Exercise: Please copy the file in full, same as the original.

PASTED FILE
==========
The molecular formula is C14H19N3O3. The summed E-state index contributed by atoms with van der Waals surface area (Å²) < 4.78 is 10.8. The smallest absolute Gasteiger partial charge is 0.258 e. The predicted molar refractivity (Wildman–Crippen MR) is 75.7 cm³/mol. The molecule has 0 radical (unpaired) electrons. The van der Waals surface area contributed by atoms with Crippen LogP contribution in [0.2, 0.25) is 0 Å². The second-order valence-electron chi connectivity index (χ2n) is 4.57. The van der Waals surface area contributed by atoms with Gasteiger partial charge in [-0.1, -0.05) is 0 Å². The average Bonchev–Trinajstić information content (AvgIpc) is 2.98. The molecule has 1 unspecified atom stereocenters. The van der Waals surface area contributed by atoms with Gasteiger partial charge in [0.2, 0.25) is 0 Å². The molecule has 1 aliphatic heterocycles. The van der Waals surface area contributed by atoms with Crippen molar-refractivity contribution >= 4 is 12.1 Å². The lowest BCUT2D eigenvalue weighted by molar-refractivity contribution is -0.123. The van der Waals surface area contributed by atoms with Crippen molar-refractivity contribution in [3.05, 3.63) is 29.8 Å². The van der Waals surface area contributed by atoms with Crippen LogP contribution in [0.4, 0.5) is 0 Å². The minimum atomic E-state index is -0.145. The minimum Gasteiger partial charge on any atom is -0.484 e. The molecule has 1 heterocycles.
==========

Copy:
The molecular formula is C14H19N3O3. The summed E-state index contributed by atoms with van der Waals surface area (Å²) < 4.78 is 10.8. The smallest absolute Gasteiger partial charge is 0.258 e. The predicted molar refractivity (Wildman–Crippen MR) is 75.7 cm³/mol. The molecule has 0 radical (unpaired) electrons. The van der Waals surface area contributed by atoms with Crippen LogP contribution in [0.2, 0.25) is 0 Å². The second-order valence-electron chi connectivity index (χ2n) is 4.57. The van der Waals surface area contributed by atoms with Gasteiger partial charge in [-0.1, -0.05) is 0 Å². The average Bonchev–Trinajstić information content (AvgIpc) is 2.98. The molecule has 1 unspecified atom stereocenters. The van der Waals surface area contributed by atoms with Gasteiger partial charge in [0.2, 0.25) is 0 Å². The molecule has 1 aliphatic heterocycles. The van der Waals surface area contributed by atoms with Crippen molar-refractivity contribution >= 4 is 12.1 Å². The lowest BCUT2D eigenvalue weighted by molar-refractivity contribution is -0.123. The van der Waals surface area contributed by atoms with Crippen molar-refractivity contribution in [3.05, 3.63) is 29.8 Å². The van der Waals surface area contributed by atoms with Crippen LogP contribution in [0.4, 0.5) is 0 Å². The minimum atomic E-state index is -0.145. The minimum Gasteiger partial charge on any atom is -0.484 e. The molecule has 1 heterocycles.